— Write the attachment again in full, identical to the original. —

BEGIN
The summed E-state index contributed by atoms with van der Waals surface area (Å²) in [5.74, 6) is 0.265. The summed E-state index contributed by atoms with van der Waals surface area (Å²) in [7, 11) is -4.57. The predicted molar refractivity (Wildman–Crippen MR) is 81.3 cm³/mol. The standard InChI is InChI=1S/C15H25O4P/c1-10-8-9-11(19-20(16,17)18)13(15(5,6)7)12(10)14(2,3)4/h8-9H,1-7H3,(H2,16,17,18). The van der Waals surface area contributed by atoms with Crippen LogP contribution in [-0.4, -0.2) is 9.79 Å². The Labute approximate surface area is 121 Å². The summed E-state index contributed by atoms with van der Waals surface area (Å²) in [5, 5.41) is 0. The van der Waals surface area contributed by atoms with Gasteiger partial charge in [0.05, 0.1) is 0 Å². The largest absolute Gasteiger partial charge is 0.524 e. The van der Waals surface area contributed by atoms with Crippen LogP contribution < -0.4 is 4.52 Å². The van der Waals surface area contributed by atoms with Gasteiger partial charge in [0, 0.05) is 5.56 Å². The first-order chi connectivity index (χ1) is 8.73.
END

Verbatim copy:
The summed E-state index contributed by atoms with van der Waals surface area (Å²) in [5.74, 6) is 0.265. The summed E-state index contributed by atoms with van der Waals surface area (Å²) in [7, 11) is -4.57. The predicted molar refractivity (Wildman–Crippen MR) is 81.3 cm³/mol. The standard InChI is InChI=1S/C15H25O4P/c1-10-8-9-11(19-20(16,17)18)13(15(5,6)7)12(10)14(2,3)4/h8-9H,1-7H3,(H2,16,17,18). The van der Waals surface area contributed by atoms with Crippen LogP contribution in [-0.4, -0.2) is 9.79 Å². The Labute approximate surface area is 121 Å². The summed E-state index contributed by atoms with van der Waals surface area (Å²) in [5, 5.41) is 0. The van der Waals surface area contributed by atoms with Gasteiger partial charge in [0.05, 0.1) is 0 Å². The largest absolute Gasteiger partial charge is 0.524 e. The van der Waals surface area contributed by atoms with Crippen LogP contribution < -0.4 is 4.52 Å². The van der Waals surface area contributed by atoms with Gasteiger partial charge in [0, 0.05) is 5.56 Å². The first-order chi connectivity index (χ1) is 8.73.